Businesses should plan for a no-deal Brexit

Businesses should plan for a no-deal Brexit

In the midst of jolted Brexit negotiations, the EU Bill has been given royal assent. While the government have made their desires clear – a trade deal for goods and services in exchange for answers to questions over EU citizens, border arrangements and customs – it is likely that members of the European Parliament will lobby to have it rejected.

As such, nothing can be guaranteed. If businesses are looking for a shred of certainty, they can probably do no better than to examine trends of diplomatic discord to date. From that, a ‘no-deal’ discourse can probably be detected.

An appropriate course of action then, would be to prepare for a no-deal and a British crash out of the EU, and take any diplomatic progress from now as an added bonus.

This is an issue that companies, especially manufacturers, have had a hard time contending with over the last two years.  For instance, while BMW (GR:BMW) have confirmed they have no plans to move their production outside of the UK, they have joined Airbus SE (LON:AIR) in publicly voicing their concerns over the uncertainty of a Brexit deal, and what a deal might look like.

While Airbus are considering a switch to more economical production in China, analysts have suggested that BMW should follow the example of Boeing’s (LON:BA) 40 million GBP investment in production in Sheffield or Jaguar Land Rover’s commitment to upgrading its Halewood and Solihull plants.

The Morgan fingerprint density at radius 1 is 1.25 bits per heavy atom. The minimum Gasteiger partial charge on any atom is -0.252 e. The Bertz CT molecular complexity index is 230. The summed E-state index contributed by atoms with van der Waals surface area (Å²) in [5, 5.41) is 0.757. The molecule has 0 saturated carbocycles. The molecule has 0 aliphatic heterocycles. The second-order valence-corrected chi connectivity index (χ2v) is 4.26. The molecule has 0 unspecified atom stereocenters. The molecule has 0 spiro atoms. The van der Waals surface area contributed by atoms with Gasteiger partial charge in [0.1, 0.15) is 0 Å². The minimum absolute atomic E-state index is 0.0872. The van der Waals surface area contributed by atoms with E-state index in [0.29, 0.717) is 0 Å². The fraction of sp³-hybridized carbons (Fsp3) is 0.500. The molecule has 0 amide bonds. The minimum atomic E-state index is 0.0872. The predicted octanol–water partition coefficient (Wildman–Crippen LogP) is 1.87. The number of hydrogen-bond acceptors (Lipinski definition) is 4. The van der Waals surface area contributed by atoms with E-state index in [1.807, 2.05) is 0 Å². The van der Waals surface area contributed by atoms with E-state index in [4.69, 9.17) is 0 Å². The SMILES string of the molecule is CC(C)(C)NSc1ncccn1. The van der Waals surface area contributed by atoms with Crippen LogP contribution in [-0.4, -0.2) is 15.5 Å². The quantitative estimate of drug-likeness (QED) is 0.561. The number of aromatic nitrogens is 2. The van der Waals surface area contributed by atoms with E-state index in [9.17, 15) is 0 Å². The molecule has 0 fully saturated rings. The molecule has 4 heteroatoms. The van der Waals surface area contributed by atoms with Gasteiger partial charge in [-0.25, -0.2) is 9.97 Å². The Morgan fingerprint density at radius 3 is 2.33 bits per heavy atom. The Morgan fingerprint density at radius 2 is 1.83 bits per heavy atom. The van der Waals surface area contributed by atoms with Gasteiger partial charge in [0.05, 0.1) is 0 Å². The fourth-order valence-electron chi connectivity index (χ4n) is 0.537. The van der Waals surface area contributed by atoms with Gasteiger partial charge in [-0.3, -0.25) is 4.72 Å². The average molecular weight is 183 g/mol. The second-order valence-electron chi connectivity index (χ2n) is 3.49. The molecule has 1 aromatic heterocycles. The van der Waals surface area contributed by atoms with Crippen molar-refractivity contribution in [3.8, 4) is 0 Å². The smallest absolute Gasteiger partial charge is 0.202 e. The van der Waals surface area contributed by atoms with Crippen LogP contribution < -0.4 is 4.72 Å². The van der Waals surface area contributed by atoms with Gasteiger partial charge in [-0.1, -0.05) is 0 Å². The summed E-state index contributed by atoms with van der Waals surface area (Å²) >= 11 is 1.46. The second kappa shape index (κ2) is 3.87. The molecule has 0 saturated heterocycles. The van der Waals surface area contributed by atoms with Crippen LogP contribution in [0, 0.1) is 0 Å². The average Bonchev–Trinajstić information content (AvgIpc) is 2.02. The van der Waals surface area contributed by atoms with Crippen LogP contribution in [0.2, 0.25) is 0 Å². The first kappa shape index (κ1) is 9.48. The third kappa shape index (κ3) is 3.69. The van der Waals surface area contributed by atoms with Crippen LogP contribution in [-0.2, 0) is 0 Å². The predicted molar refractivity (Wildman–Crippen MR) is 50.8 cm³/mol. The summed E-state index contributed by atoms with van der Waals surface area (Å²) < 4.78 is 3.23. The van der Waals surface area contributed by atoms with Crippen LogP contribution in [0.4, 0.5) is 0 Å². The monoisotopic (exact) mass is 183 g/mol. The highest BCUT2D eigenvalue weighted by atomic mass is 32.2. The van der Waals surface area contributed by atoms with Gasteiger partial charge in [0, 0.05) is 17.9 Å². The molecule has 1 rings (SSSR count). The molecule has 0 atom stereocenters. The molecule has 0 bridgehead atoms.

There is a recurring uncertainty which creates a confidence deficit, which makes affirmative action less likely, and symbiotically, uncertainty is perpetuated. Such trends are easy to encourage, especially when the face of the British political establishment, Theresa May, has her parliamentary weakness exploited by her opposite numbers both in Westminster and in Europe. Sentiments of uncertainty are then compounded when figures, such as the Paul Dreschler of the CBI, prophesize the absence of a customs union as potentially making the British car industry ‘extinct’.

Logistical concerns are valid, Honda’s woes for sourcing parts post-Brexit have been public knowledge this week, and Nissan are making efforts to double their British share of components. Over time, companies who don’t want to move their production should attempt to switch to UK suppliers where possible, or make their sourcing more advanced.

Going forwards, change to a post-Brexit climate is manageable if the will-power is there. Many companies will find no difference to tariffs, and their governing regulations are international, not controlled by a single country. While Brexit may not intimate the degree of certainty that business needs for market liquidity, it is prudent that companies familiarise themselves with the possibility of a no-deal, post-Brexit Britain.